by Anna Krawczyk – bluebirdbeads.net

PART 1: making a lightbox from what you have at home
          cardboard box
          sharp knife or wallpaper trimming knife
          scotch tape
          white sandwich paper
          marker or a ball pen
          white or other color A4 / A3 / A2 Bristol board (depending on the box size)
1. Cut out one of the walls of the cardboard box.
2. Draw the rectangles on three walls of the box, leaving enough margin (about 1.5-2cm) to keep construction strong enough after you cut out the inside. Make sure the sheets of sandwich paper are big enough to cover those rectangles.
3. Cut out the rectangles with a sharp knife or a wallpaper trimming knife.


That is what you should get after this step:
4. Stick the sandwich paper to the frames using scotch tape. Make sure that it is even (does not have to be perfect – just no wrinkles that could cause the shadows). 
5. You may want to strengthen some parts of the frame with the scotch tape or even additional cardboard if necessary.
6. Your lightbox is almost ready…
7. …just add the background (the more it covers the back wall of the lightbox the better).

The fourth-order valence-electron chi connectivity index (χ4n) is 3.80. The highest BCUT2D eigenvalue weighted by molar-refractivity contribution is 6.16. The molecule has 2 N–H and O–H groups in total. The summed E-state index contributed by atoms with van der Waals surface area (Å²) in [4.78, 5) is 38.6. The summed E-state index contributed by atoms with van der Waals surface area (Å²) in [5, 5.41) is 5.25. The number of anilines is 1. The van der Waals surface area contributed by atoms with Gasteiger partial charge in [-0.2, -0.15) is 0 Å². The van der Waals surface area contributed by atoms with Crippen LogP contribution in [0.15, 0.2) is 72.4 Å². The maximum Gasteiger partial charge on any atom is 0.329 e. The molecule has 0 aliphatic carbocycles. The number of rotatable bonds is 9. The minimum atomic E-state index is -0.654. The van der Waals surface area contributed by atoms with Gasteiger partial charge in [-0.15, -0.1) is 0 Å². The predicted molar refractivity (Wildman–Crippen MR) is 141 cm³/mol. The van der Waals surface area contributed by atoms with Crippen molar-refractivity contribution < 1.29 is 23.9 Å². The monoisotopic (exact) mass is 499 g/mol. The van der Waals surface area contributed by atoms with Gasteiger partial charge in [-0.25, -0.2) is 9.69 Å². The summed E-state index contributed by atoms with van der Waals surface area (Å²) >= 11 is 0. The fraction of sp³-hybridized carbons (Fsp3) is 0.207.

It really makes a difference – examples:
Better image of colors:
Softer gradient of light (1), smaller and softer shadows (2):
(pictures without edition taken on a cloudy day with no additional light)
Even distribution of light, more reflexes:

1. picture on a white paper made outside the lightbox     
2. picture made inside the lightbox        
3. picture made lightbox using small tip*
1                                                           2                                                        3 
(pictures without edition taken on a cloudy day with no additional light)
* tip – take additional sheet of Bristolpaper or one of the rectangles that you cut out of the box. Wrap it in the aluminum foil and use it to reflect additional light towards your object. Play a little with various angles to find the best effect.
For more examples on how the lightbox makes a difference check my pictures from 2015 and 2016 until May and how they improved after.
I hope you will find this tutorial helpful. 

Let me know how you did your lightbox at


Stay tuned, as the second part is coming soon (basics of photo edition).


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